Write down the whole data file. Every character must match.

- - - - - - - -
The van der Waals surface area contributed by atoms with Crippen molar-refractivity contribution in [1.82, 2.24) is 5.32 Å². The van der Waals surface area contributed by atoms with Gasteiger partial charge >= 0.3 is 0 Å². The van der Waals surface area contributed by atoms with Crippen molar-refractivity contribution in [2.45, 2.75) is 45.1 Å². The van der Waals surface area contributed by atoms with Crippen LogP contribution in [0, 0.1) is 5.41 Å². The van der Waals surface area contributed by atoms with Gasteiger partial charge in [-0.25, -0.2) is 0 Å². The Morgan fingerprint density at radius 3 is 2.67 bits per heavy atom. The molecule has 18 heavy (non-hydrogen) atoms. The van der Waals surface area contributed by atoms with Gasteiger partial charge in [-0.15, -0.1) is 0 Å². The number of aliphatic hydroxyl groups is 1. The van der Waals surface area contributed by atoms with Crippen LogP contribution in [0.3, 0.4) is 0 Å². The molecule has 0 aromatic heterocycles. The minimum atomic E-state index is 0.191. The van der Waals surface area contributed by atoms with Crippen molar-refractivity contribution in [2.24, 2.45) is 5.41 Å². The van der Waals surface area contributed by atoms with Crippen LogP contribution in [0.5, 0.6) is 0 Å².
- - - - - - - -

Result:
The van der Waals surface area contributed by atoms with Crippen molar-refractivity contribution in [1.82, 2.24) is 5.32 Å². The van der Waals surface area contributed by atoms with Gasteiger partial charge >= 0.3 is 0 Å². The van der Waals surface area contributed by atoms with Crippen molar-refractivity contribution in [2.45, 2.75) is 45.1 Å². The van der Waals surface area contributed by atoms with Crippen LogP contribution in [0, 0.1) is 5.41 Å². The van der Waals surface area contributed by atoms with Gasteiger partial charge in [-0.25, -0.2) is 0 Å². The Morgan fingerprint density at radius 3 is 2.67 bits per heavy atom. The molecule has 18 heavy (non-hydrogen) atoms. The van der Waals surface area contributed by atoms with Gasteiger partial charge in [-0.15, -0.1) is 0 Å². The number of aliphatic hydroxyl groups is 1. The van der Waals surface area contributed by atoms with Crippen LogP contribution in [0.3, 0.4) is 0 Å². The molecule has 0 aromatic heterocycles. The minimum atomic E-state index is 0.191. The van der Waals surface area contributed by atoms with Crippen molar-refractivity contribution in [2.24, 2.45) is 5.41 Å². The van der Waals surface area contributed by atoms with Crippen LogP contribution in [0.5, 0.6) is 0 Å².